LANSING, Mich. (AP) — Republican Gov. Rick Snyder on Wednesday called for extending Medicaid eligibility to hundreds of thousands of Michigan residents without health insurance, welcoming the option available under the Obama administration’s health-care overhaul.
Snyder made the announcement at a Lansing hospital the day before he proposes his next state budget.
“It’s a win for all,” he said while flanked by doctors, nurses and health officials.
The chance to cover nearly half of the state’s uninsured is “huge,” Snyder said, adding that he is comfortable the health-care system can handle the extra caseload.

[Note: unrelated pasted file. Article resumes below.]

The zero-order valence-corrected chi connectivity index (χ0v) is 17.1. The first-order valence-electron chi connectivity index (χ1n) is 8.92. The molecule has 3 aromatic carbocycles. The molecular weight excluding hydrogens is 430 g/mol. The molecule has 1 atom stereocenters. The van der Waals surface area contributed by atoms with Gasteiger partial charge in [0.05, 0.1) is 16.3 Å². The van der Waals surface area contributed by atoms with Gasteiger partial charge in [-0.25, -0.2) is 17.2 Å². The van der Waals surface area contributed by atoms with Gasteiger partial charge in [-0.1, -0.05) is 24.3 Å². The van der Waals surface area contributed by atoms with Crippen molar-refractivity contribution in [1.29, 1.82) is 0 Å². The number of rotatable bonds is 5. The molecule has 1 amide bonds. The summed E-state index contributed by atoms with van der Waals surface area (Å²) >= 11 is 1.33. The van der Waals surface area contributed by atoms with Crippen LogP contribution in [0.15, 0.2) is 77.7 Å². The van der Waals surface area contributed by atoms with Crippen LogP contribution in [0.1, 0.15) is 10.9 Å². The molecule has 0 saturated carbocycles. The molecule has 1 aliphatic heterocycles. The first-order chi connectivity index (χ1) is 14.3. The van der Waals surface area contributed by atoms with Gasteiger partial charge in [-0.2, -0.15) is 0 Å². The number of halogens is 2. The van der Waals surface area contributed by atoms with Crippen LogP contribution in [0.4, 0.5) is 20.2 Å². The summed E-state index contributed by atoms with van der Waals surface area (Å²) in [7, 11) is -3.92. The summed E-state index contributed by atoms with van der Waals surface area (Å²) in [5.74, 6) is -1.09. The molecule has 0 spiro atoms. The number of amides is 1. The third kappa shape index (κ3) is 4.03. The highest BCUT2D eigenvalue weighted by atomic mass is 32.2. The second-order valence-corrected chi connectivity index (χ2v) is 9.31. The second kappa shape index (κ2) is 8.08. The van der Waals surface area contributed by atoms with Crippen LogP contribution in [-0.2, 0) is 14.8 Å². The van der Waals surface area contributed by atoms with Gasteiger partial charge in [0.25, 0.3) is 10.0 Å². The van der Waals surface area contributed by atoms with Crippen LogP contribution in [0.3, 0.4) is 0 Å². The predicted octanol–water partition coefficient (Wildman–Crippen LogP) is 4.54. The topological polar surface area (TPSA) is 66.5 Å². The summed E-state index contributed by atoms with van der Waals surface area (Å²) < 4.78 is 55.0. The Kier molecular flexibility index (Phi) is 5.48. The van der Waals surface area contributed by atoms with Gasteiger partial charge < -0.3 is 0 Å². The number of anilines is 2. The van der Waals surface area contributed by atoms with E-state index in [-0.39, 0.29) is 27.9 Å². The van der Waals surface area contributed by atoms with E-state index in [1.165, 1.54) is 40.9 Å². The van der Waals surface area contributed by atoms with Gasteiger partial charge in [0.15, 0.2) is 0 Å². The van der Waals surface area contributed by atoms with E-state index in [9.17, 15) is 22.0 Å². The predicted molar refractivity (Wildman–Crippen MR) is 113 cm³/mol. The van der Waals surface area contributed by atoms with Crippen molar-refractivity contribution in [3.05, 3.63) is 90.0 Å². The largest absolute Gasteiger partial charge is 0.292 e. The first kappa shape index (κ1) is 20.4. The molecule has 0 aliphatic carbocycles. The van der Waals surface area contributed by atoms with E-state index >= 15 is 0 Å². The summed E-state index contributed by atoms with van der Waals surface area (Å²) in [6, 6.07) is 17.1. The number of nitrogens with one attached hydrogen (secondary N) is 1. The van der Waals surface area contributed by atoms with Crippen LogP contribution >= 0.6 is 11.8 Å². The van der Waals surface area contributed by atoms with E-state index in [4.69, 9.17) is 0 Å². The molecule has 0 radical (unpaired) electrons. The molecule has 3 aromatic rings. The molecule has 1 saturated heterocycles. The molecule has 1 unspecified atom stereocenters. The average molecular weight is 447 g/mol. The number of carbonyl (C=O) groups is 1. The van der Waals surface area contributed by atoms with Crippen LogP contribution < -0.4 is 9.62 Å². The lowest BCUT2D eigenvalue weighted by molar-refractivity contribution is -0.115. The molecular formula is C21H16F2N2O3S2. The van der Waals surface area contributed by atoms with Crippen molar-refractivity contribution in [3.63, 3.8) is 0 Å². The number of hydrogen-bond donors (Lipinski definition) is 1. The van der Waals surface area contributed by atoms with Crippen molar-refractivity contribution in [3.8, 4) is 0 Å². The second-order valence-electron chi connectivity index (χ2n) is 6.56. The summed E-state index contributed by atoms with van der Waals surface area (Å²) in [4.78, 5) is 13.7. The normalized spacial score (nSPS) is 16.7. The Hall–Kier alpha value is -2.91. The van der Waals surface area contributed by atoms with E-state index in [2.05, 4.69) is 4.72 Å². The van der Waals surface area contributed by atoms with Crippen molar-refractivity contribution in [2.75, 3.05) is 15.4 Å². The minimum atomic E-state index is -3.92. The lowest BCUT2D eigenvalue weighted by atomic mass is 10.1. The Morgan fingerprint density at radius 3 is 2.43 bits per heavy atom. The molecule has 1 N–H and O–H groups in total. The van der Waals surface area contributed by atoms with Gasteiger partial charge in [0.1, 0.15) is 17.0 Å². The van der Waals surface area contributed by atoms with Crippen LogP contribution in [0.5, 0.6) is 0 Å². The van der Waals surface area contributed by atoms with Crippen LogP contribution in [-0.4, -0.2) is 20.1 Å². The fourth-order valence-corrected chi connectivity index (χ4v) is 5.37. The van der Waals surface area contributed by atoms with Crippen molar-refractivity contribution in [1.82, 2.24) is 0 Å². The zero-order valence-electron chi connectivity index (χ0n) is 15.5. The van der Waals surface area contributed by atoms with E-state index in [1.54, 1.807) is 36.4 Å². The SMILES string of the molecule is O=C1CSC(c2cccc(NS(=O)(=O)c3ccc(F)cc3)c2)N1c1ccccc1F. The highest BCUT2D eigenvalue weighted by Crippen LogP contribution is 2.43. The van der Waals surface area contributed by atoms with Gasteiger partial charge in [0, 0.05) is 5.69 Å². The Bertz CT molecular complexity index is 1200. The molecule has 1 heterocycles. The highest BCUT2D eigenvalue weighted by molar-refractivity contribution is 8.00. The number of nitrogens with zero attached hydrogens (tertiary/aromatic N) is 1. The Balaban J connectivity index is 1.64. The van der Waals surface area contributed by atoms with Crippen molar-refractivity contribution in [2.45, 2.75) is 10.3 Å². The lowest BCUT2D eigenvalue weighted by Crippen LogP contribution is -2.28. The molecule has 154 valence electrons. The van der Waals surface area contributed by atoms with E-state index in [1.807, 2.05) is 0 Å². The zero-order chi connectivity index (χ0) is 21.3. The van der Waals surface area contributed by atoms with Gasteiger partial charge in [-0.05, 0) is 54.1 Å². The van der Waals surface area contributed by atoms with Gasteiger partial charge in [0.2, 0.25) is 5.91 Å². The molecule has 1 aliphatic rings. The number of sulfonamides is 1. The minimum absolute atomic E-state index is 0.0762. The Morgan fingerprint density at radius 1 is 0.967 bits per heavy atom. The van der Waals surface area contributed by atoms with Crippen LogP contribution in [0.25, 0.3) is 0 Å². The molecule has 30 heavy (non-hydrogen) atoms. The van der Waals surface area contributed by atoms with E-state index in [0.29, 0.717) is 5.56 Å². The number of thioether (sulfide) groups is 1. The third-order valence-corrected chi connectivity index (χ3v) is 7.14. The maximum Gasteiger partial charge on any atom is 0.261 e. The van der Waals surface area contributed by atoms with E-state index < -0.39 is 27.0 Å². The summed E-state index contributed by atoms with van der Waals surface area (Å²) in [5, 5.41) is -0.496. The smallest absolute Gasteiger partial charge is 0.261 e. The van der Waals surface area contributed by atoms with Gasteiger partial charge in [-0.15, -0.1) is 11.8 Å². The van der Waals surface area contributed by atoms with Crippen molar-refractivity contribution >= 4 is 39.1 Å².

What Your Peers Are Reading
The federal health-care law gives states the option to accept the expansion, refuse it or postpone a decision. But there are benefits for states that choose to expand Medicaid.
The federal government will pick up the entire cost in the first three years and 90 percent over the long haul.
Snyder is expected to run into resistance from Republican lawmakers opposed to the health law. Hospitals, doctors and others in favor of Medicaid expansion joined Snyder at his announcement.
He said Medicaid expansion would save the state $200 million a year initially because more people who now receive mental health services and medical care from state-funded programs will instead be covered with federal money. He called for setting aside $100 million a year of those savings so Michigan can kick in for new enrollees down the line.